7389 Jackson Drive, San Carlos
Just came off the mountain. Been dreaming of sitting down, taking a load off, slurping the first gulp of cawfee. Got a mountainous appetite.
On the other hand, this morning has been totally exhilarating, climbing before dawn, watching the bobbing of flashlights all the way up to the summit of Cowles Mountain.
“But where do we turn off?” says Eva as we were humping our way up. This is at the solstice. We’ve just passed a sign that says “Halfway,” or “half mile.” Hard to see in the dark.
Then I notice an elderly woman with white hair, a skinny climber’s body, and a pro-looking mountaineer’s stick. “I’ve been coming up here for thirty years,” she says, “but I still confuse the spot which leads to the Kumeyaay Lookout.”
Me, I’m heaving, bleeding from a stumble, and desperate for a cheap cuppa joe. So when I see this dad lead his family and dogs around a fence with a sign about “sensitive habitat,” I give Eva a nudge, and we follow them through.
A hop, skip, and a jump among the sage bushes and we come over a ridge that yawns out over the El Cajon valley and up to the mountains on the other side. Sky there’s pulsing with a peachy, pregnant glow.
I’m sticking close to this guy Kevin, the father of most of this tribe. “We’ve been coming up ever since Katelyn was three months old,” says Kevin. “I’m 22 now,” says Katelyn.
“This is the Kumeyaay Ledge,” says Kevin. “Watch that little outcrop right of the peak. If we’re lucky, the moment the sun appears, it will look like it’s splitting in two. This is what the Kumeyaay have been coming here for, over thousands of years. It only happens at the winter solstice.”
“It’s coming!” whispers someone.
“Here we go,” says Kevin.
And lo and behold the molten sun rises up, hits some snag, and splits. It sends two shafts of light boiling into the sky.
“See it? See it!?”
We all kind of breathe.
“That,” Eva says, “was something.”
So now, whew! We’re sitting at one of the few spare tables at Trails Eatery, this busy joint not far from the car park at the bottom of Cowles Mountain. Comfort food, nice and steaming hot from the plates that pass us by.
Waitress with like total jungle scene tattoos on her arms comes up with menus. “They took 37 hours. Cost $4K,” she says. Maria. Talking about the tats. Me, I’m more interested in the food right now. First time I’ve eaten in San Carlos.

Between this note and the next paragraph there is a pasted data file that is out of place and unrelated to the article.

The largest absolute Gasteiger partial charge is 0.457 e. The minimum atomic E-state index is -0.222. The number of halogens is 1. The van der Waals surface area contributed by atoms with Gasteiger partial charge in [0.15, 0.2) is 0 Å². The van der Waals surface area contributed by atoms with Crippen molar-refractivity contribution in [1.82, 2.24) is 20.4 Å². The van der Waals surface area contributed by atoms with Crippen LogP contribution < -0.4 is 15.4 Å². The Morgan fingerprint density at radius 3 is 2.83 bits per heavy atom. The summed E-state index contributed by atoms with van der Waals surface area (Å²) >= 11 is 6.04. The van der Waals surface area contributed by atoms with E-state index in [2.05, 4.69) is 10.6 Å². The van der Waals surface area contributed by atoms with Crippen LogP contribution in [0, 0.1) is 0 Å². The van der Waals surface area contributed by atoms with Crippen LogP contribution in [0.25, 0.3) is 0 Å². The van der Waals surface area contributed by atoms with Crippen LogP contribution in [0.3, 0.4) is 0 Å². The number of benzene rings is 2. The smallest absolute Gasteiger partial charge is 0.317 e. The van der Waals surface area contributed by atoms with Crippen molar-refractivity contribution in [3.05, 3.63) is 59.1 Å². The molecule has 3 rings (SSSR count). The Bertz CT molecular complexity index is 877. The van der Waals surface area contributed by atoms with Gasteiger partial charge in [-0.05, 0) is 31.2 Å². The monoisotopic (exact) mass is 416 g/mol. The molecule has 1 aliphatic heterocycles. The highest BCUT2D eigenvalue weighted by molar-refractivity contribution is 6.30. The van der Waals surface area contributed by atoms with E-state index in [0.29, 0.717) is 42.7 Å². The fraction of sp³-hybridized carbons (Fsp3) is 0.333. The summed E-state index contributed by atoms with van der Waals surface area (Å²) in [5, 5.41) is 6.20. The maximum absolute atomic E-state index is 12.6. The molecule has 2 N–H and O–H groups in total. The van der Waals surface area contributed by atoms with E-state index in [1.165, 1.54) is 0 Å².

Turns out it’s the neighborhood cafe alright.
Not super cheap, but, like, a two-egg breakfast (plus home fries, fruit or sliced tomatoes, and toast) goes for $8.99. Bacon and eggs, $11.39. The basic meat lovers’ omelet goes for $12.99, the San Diego omelet (bacon, avo, tomatoes, mushrooms and jack cheese, plus home fries, fruit or sliced tomatoes, plus toast), is $12.29.
Then they have specials, like whoa: Candy cane pancakes. “White candy chips and crushed candy cane pancakes, topped with a drizzle of chocolate ganache, whipped cream and more crushed candy canes, $8.99.” You can add eggs and bacon or sausage for $2.99 more.
Lunch items are about the same. Cobb sandwich is $12.99, hippie sandwich (veggie patty, avo, mash potato) costs $11.99, and a Brie chicken sandwich (grilled chicken breast, “melty” Brie, cranberry sauce and arugula on a brioche bun, served with fries, fruit, or salad, is $10.99. Or a carne hash (chorizo, potatoes, bell pepper, onion, tomato, green onion hash “topped with carne asada and cilantro crema”) goes for $14.99. Or go bonkers and add two eggs for $1.99; plus half an avocado, $2.99.
Eva knows what she wants: Eggs Benedict ($10.29). Then I see what I shoulda seen from the start: a breakfast sandwich with eggs, cheese, bacon or ham for $5.99. Or a breakfast burrito (bacon, potatoes, eggs, cheese, avo) for $7.99.
‘Course I think I’m getting a cheap deal with the Brie omelet with mushrooms ($10.79), except then have to order a side of bacon ($3.59 more). But it’s the filling machine we needed, helped down by our $2.75 coffees. Flavorwise, we agree, not always a volcano of taste, but quantity wise, home run. The really good news for gluten sufferers is they have a whole page of GF choices.
This is when I meet Stacey Poon-Kinney. She looks far too young, but turns out she’s the owner, along with her dad. Everybody seems to know her. She tours through the room like a celeb. And turns it she kind of is. “I’ve been working in restaurants all my life. I was peeling shrimp at age two. When I took over here I was in my early twenties. But at one point in 2010, with the hangover from the financial crisis, we got almost to the point I was going to have to give up,” she says. This is when her connections to the stage made the difference. “I had been dancing on television and other locations since high school.” She took a risk and entered her joint in the Restaurant Impossible TV series, which rescues restaurants in trouble.
“That show was our big turning point,” she says. “We’ve never looked back.” She has since appeared in pilots for shows on the Food Network and hints at other shows to come.
So heck, what with Stacey, and having climbed the mountain and all, we celebrate with that crazy plate of candy. And pancakes, and they are sweet and funky as they should be.
“Yeah, I’d do this again,” says Eva. “But next time, maybe ditch the mountain part?”
Prices: two-egg breakfast (plus home fries, fruit or sliced tomatoes, and toast), $8.99. bacon and eggs, $11.39; meat lovers’ omelet, $12.99; San Diego omelet (bacon, avo, tomatoes, mushrooms and jack cheese) $12.29; candy cane pancakes, $8.99; Cobb sandwich, $12.99; hippie sandwich (veggie patty, avo, mash potato), $11.99; eggs Benedict, $10.29; breakfast sandwich (eggs, cheese, bacon or ham), $5.99; breakfast burrito (bacon, potatoes, eggs, cheese, avo), $7.99; Brie omelet with mushrooms, $10.79.
Hours: 7:00 a.m. to 3:00 p.m. daily
Nearest bus stops: Jackson Drive and Hyde Park Drive (westbound); Jackson Drive and Navajo Road (eastbound)